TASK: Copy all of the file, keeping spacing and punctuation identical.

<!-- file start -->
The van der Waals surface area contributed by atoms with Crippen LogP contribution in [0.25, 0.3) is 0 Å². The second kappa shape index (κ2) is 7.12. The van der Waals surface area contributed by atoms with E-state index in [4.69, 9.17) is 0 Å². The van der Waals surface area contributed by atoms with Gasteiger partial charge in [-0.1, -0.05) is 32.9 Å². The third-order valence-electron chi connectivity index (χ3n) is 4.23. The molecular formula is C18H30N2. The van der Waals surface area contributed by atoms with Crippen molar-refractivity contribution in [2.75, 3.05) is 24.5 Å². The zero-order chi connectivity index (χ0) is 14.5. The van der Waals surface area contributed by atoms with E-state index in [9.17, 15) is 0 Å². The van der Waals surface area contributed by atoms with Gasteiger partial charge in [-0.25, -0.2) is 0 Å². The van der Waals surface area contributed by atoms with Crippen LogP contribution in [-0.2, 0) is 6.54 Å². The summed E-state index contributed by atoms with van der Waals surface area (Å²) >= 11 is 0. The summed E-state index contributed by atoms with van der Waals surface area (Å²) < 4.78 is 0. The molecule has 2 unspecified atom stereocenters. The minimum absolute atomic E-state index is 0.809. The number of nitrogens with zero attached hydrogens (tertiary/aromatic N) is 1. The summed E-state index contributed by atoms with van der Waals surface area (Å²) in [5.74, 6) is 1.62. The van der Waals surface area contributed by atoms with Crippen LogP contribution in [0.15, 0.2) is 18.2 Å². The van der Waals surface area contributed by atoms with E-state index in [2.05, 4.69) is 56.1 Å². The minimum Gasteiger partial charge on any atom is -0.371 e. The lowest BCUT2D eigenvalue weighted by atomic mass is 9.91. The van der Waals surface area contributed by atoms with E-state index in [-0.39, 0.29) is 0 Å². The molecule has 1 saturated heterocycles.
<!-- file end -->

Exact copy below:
The van der Waals surface area contributed by atoms with Crippen LogP contribution in [0.25, 0.3) is 0 Å². The second kappa shape index (κ2) is 7.12. The van der Waals surface area contributed by atoms with E-state index in [4.69, 9.17) is 0 Å². The van der Waals surface area contributed by atoms with Gasteiger partial charge in [-0.1, -0.05) is 32.9 Å². The third-order valence-electron chi connectivity index (χ3n) is 4.23. The molecular formula is C18H30N2. The van der Waals surface area contributed by atoms with Crippen molar-refractivity contribution in [2.75, 3.05) is 24.5 Å². The zero-order chi connectivity index (χ0) is 14.5. The van der Waals surface area contributed by atoms with E-state index in [9.17, 15) is 0 Å². The van der Waals surface area contributed by atoms with Gasteiger partial charge in [-0.25, -0.2) is 0 Å². The van der Waals surface area contributed by atoms with Crippen LogP contribution in [-0.2, 0) is 6.54 Å². The summed E-state index contributed by atoms with van der Waals surface area (Å²) >= 11 is 0. The summed E-state index contributed by atoms with van der Waals surface area (Å²) < 4.78 is 0. The molecule has 2 unspecified atom stereocenters. The minimum absolute atomic E-state index is 0.809. The number of nitrogens with zero attached hydrogens (tertiary/aromatic N) is 1. The summed E-state index contributed by atoms with van der Waals surface area (Å²) in [5.74, 6) is 1.62. The van der Waals surface area contributed by atoms with Crippen LogP contribution in [0.15, 0.2) is 18.2 Å². The van der Waals surface area contributed by atoms with E-state index in [2.05, 4.69) is 56.1 Å². The minimum Gasteiger partial charge on any atom is -0.371 e. The lowest BCUT2D eigenvalue weighted by atomic mass is 9.91. The van der Waals surface area contributed by atoms with E-state index in [-0.39, 0.29) is 0 Å². The molecule has 1 saturated heterocycles.